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Nama reveals €63m in profits but warns market ‘disruption’ could impact home building


Nama has a 20pc stake in the Poolbeg strategic development zone in Dublin

Nama has a 20pc stake in the Poolbeg strategic development zone in Dublin

Nama has a 20pc stake in the Poolbeg strategic development zone in Dublin

Ireland’s bad bank made €63m in profit after tax in the first nine months of last year, but warned of a possible construction slowdown this year.

In its latest quarterly accounts, the National Asset Management Agency (Nama) said rising interest rates, infrastructure and planning challenges could impact home building.

“The board continues to monitor economic and financial developments and to keep their impact on Nama’s financial position under review,” the agency said in a cover note to its quarterly report and accounts for the three months to September 2022.

“From Nama’s perspective, there is potential for some disruption to market and construction activity in Ireland and this may impact the pace at which Nama’s portfolio reduces in 2023.”

Nama delivered 532 residential units in the first nine months of last year, with a further 487 units under construction. 

But it said some of the further 1,214 units that have been approved for funding could be at risk.

“Commercial viability is a significant challenge in the current market, and it is possible that Nama will not advance funding for all 1,214 units.”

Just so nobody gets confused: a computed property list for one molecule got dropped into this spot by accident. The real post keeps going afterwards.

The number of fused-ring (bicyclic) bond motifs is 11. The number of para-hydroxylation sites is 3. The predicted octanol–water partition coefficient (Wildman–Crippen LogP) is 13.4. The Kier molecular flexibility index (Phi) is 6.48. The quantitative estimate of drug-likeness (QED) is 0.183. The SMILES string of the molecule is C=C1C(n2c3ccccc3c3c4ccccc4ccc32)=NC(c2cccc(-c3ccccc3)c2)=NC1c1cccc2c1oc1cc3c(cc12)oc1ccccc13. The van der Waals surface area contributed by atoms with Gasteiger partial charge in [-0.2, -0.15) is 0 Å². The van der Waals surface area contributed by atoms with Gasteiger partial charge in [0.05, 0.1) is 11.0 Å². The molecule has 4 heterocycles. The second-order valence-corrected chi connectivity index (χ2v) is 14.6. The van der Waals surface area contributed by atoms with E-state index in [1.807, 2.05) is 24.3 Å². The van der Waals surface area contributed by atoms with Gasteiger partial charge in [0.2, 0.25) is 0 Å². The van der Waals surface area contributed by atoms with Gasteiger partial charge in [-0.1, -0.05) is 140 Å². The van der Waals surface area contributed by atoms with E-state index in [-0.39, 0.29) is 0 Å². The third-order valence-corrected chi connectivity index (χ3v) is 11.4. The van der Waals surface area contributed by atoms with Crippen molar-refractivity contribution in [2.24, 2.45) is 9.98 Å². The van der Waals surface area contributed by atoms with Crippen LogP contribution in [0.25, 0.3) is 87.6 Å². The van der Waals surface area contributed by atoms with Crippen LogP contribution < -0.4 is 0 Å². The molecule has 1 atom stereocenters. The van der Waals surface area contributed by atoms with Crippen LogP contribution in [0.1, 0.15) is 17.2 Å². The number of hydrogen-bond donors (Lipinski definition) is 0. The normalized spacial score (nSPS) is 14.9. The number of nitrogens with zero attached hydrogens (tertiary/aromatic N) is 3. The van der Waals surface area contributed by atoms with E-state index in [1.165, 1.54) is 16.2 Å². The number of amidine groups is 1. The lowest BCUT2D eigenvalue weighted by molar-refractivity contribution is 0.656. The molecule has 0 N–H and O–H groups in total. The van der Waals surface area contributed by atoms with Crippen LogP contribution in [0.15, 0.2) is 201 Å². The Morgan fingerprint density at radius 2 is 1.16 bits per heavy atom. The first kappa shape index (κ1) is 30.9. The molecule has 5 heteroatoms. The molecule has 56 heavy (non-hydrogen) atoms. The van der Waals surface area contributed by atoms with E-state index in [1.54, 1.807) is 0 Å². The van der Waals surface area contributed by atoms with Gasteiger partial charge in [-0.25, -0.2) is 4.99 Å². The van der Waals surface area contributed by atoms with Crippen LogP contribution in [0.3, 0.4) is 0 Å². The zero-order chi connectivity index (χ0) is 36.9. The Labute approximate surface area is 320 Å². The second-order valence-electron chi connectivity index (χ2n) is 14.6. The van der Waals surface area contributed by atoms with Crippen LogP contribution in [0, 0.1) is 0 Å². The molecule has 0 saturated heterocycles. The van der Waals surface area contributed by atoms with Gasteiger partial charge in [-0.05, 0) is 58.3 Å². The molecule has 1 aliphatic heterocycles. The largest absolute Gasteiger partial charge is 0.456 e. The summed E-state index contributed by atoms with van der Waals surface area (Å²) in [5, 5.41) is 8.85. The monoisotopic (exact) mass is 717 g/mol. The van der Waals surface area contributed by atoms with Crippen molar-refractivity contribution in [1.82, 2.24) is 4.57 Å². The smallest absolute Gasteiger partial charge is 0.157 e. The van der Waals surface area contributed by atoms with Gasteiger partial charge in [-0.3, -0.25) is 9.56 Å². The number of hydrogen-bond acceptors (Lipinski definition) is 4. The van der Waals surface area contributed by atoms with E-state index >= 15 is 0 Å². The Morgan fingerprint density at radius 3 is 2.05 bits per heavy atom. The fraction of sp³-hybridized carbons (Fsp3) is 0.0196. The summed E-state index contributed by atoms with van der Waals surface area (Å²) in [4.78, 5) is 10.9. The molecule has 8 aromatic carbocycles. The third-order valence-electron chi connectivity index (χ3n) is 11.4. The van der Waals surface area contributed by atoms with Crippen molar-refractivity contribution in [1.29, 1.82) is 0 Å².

Nama has funded and facilitated the delivery of over 28,000 new homes since it was set up in 2009, just under half of which were directly funded by the agency. 

It estimates it can deliver around 18,200 further homes in the medium to longer term, most of them after it is wound up in 2025. But it warned that some may turn out not to be viable.

“The development of some of the sites secured to Nama may be currently inhibited by one or more constraints relating to commercial viability, eg due to interest rates, infrastructure (roads, water, utilities, waste, etc) or suitable planning permission,” Nama said in its report.

Nama has “continued to make significant progress” on an office development in Dublin’s Docklands, and retains a 20pc stake in a 37.2 acre site in Poolbeg West, which it says has the potential for thousands of new homes, and substantial commercial and retail space, alongside a school, cultural, community and public spaces.

It has delivered or “committed” 2,693 social homes and identified 7,577 as potentially suitable for social housing from its secured portfolio.

In the nine months to September 2022, Nama generated total cash of €387m, with a further €100m in the final quarter of the year. It brings total cash generated since 2009 to €47.4bn.

As of September 2022, Nama had total assets worth €1.6bn. It received rental income of just under €10.7m in the nine-month period. It spent €1.1m on legal fees and €13.5m on staff costs.

Since it was set up in 2009, Nama has transferred €3.5bn to the State (€3.9bn including tax).

In 2022, Nama increased its lifetime surplus projection to €4.5bn.

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